"I can't stay," Sarah Jane told them. "It's too dangerous."
"You can't leave," Bruce told her. "You won't get very far in your condition."
"I've got to get to UNIT. Get a message to them. If I gave you a number, could you ring it up?"
"Sure," Jenny said.
"A number in England?" he asked doubtfully.
He looked at Jennifer, but she gave a fierce nod. There would be trouble to pay for an overseas call, but they would figure something out. Sarah Jane gave them the number. "And look," she said, if you get the answering machine, press the pound key and the system will kick you back to the switch board--"
She noticed their puzzled stares. "What is it?" she asked.
"What's the pound key?" Bruce asked. "What does that mean?"
"What's an answering machine?" Jennifer added. "Is that one of those big machines that lawyers attach to phones to tape conversations?"
Sarah Jane swallowed, looked at their clothes, and tried to calculate. He was wearing blue jeans--nice, unfaded blue jeans--and an unmarked sweatshirt. The girl was wearing peddle pushers. Neither of them wore anything that looked like polyester or rayon.
"What year is this?" Sarah Jane asked.
Bruce shot her a look of disbelief, but Jenny said, "This is 1964."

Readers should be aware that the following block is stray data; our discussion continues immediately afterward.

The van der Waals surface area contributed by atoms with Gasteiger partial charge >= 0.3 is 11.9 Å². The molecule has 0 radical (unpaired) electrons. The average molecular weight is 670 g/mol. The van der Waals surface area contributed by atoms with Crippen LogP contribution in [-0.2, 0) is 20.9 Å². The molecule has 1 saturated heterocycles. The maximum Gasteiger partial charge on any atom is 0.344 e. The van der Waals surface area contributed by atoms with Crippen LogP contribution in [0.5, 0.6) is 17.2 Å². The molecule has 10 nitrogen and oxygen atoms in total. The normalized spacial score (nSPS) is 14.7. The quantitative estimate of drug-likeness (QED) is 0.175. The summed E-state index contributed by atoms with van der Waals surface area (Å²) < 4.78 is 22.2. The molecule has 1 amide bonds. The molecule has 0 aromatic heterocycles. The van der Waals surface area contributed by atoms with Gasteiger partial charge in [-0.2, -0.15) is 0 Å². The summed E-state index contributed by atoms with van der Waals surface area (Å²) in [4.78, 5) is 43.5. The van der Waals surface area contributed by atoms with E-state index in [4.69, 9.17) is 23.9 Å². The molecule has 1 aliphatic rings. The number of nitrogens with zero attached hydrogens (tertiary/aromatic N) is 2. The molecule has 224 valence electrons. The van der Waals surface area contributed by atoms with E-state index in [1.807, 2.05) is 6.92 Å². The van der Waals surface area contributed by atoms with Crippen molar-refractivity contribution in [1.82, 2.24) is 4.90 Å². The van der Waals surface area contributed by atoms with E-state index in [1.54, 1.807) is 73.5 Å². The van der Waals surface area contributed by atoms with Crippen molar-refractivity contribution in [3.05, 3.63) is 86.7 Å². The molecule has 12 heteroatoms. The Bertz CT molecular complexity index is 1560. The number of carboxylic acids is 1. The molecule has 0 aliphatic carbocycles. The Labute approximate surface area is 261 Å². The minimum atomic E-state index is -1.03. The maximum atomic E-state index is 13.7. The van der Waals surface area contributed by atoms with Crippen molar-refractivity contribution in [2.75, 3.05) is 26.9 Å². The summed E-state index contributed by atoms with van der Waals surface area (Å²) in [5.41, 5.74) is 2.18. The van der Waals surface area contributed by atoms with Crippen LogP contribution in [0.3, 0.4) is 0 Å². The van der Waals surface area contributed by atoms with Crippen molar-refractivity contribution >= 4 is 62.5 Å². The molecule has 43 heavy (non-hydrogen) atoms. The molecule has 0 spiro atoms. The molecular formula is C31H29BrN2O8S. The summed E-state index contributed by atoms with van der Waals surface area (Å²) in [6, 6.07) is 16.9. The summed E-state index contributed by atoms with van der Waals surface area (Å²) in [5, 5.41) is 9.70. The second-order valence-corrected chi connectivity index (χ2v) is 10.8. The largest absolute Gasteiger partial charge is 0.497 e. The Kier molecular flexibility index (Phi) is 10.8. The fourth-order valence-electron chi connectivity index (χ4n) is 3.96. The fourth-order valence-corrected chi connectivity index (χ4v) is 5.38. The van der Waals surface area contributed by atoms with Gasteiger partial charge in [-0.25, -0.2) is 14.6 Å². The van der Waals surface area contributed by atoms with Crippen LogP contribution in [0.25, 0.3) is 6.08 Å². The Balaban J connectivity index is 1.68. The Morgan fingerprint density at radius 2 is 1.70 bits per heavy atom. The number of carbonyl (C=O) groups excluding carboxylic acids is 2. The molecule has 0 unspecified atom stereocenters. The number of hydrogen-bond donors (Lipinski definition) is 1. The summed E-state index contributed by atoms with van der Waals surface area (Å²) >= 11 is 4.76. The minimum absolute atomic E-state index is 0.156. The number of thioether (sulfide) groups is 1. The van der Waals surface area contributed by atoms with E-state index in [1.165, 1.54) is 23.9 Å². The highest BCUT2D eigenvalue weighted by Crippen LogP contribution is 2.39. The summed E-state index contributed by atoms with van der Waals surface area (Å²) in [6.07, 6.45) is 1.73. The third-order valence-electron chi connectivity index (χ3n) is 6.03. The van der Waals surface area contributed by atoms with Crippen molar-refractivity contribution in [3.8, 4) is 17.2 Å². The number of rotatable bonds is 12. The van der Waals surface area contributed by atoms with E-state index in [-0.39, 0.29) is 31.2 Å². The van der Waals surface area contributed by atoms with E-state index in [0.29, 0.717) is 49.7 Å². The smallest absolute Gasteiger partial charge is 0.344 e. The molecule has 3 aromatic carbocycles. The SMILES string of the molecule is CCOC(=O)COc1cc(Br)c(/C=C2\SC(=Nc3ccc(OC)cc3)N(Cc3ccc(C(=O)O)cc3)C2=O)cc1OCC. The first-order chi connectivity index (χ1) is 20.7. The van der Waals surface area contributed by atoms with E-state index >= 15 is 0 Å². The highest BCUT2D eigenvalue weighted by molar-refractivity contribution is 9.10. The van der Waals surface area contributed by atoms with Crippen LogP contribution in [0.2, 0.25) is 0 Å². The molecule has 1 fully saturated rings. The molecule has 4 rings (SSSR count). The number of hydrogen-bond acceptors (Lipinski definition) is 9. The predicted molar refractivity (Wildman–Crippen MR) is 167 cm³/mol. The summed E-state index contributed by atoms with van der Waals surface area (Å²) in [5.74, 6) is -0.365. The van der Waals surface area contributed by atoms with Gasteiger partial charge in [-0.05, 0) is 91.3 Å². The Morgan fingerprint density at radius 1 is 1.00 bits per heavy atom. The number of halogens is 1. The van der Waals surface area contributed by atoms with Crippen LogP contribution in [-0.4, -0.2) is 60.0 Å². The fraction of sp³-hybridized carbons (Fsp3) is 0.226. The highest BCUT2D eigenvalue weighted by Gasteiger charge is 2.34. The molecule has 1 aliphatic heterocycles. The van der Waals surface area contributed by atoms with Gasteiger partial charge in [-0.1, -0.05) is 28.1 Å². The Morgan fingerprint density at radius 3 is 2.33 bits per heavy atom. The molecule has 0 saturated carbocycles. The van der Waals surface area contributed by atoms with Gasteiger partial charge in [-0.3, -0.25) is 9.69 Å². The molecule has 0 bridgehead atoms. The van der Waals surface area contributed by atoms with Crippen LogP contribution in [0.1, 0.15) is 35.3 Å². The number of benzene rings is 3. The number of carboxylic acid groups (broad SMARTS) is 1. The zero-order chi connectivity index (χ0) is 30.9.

She closed her eyes. 1964. Brigadier Alastair Gordon Lethbridge-Stewart was a colonel in the British army at this point, and UNIT had not yet been founded. There was no UNIT, no help that way.
"Never mind," she said softly. Then she repeated. "I've got to get away. Staying still is too dangerous."
"Why is it dangerous?" Bruce asked her. "Can we help you?"
"No," she said.
He touched the collar. It surprised him to feel a slight hum emanating from it. "You said you wouldn't be safe until you got rid of this," he said. "Maybe we could get it off of you."
She shook her head. "It's all one piece. Can't be cut off. Anything else would take my head off with it as well."
"How did you get it on?" Jennifer asked.
"It was put on against my will," and she wouldn't say anything else about it, but Bruce told her, "Look, if you go outside with that shirt like that, the police will arrest you. Like it or not, you're going to have to stay right here and let us help you, at least until we get you some clothes."
"It's too unbelievable," she told them, but they both saw that her exhaustion was taking over. As the pain from Bruce's scrubbing was subsiding from her shoulder, and as the water she'd drunk was slowly rehydrating her overtaxed nerves and muscles, she was falling asleep.
"You won't make it very far without sleep," he told her, and Jenny nodded.
"You two have to get away from here," she said soberly. "I present a very great danger to you."
He touched the collar again. "Is this thing giving off a signal?"
Jennifer cocked an eyebrow at him, and Sarah Jane seemed at a loss to answer for a moment. She nodded. He looked thoughtful.